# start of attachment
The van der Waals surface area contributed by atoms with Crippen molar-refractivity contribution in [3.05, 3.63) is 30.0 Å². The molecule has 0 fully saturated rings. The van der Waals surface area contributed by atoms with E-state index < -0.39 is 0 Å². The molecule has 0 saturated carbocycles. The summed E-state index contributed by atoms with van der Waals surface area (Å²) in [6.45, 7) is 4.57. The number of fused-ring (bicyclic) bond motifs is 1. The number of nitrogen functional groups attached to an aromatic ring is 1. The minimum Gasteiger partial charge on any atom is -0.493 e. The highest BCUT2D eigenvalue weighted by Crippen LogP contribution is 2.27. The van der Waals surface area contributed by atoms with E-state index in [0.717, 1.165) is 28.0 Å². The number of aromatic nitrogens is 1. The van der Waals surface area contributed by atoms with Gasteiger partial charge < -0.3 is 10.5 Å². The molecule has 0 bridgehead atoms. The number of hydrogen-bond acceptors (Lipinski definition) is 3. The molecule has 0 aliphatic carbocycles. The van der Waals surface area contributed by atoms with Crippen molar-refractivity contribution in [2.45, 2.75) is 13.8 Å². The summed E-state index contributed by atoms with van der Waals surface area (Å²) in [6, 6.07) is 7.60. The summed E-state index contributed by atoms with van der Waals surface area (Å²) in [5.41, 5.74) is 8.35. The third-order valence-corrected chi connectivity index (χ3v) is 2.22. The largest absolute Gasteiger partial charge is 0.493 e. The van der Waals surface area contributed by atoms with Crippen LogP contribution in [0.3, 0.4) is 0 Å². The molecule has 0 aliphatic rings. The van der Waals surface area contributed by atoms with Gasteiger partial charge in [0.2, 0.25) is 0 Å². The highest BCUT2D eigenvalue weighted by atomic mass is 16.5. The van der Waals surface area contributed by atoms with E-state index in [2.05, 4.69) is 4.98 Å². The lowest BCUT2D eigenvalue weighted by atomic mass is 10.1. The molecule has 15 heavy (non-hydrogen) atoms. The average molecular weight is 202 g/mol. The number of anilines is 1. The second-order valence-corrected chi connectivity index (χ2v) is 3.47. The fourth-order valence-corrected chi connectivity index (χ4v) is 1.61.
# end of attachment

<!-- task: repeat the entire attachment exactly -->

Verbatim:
The van der Waals surface area contributed by atoms with Crippen molar-refractivity contribution in [3.05, 3.63) is 30.0 Å². The molecule has 0 fully saturated rings. The van der Waals surface area contributed by atoms with E-state index < -0.39 is 0 Å². The molecule has 0 saturated carbocycles. The summed E-state index contributed by atoms with van der Waals surface area (Å²) in [6.45, 7) is 4.57. The number of fused-ring (bicyclic) bond motifs is 1. The number of nitrogen functional groups attached to an aromatic ring is 1. The minimum Gasteiger partial charge on any atom is -0.493 e. The highest BCUT2D eigenvalue weighted by Crippen LogP contribution is 2.27. The van der Waals surface area contributed by atoms with E-state index in [0.717, 1.165) is 28.0 Å². The number of aromatic nitrogens is 1. The van der Waals surface area contributed by atoms with Gasteiger partial charge < -0.3 is 10.5 Å². The molecule has 0 bridgehead atoms. The number of hydrogen-bond acceptors (Lipinski definition) is 3. The molecule has 0 aliphatic carbocycles. The van der Waals surface area contributed by atoms with Crippen molar-refractivity contribution in [2.45, 2.75) is 13.8 Å². The summed E-state index contributed by atoms with van der Waals surface area (Å²) in [6, 6.07) is 7.60. The summed E-state index contributed by atoms with van der Waals surface area (Å²) in [5.41, 5.74) is 8.35. The third-order valence-corrected chi connectivity index (χ3v) is 2.22. The largest absolute Gasteiger partial charge is 0.493 e. The van der Waals surface area contributed by atoms with Crippen LogP contribution in [0.3, 0.4) is 0 Å². The molecule has 0 aliphatic rings. The van der Waals surface area contributed by atoms with Gasteiger partial charge in [0.2, 0.25) is 0 Å². The highest BCUT2D eigenvalue weighted by atomic mass is 16.5. The van der Waals surface area contributed by atoms with E-state index in [2.05, 4.69) is 4.98 Å². The lowest BCUT2D eigenvalue weighted by atomic mass is 10.1. The molecule has 15 heavy (non-hydrogen) atoms. The average molecular weight is 202 g/mol. The number of anilines is 1. The second-order valence-corrected chi connectivity index (χ2v) is 3.47. The fourth-order valence-corrected chi connectivity index (χ4v) is 1.61.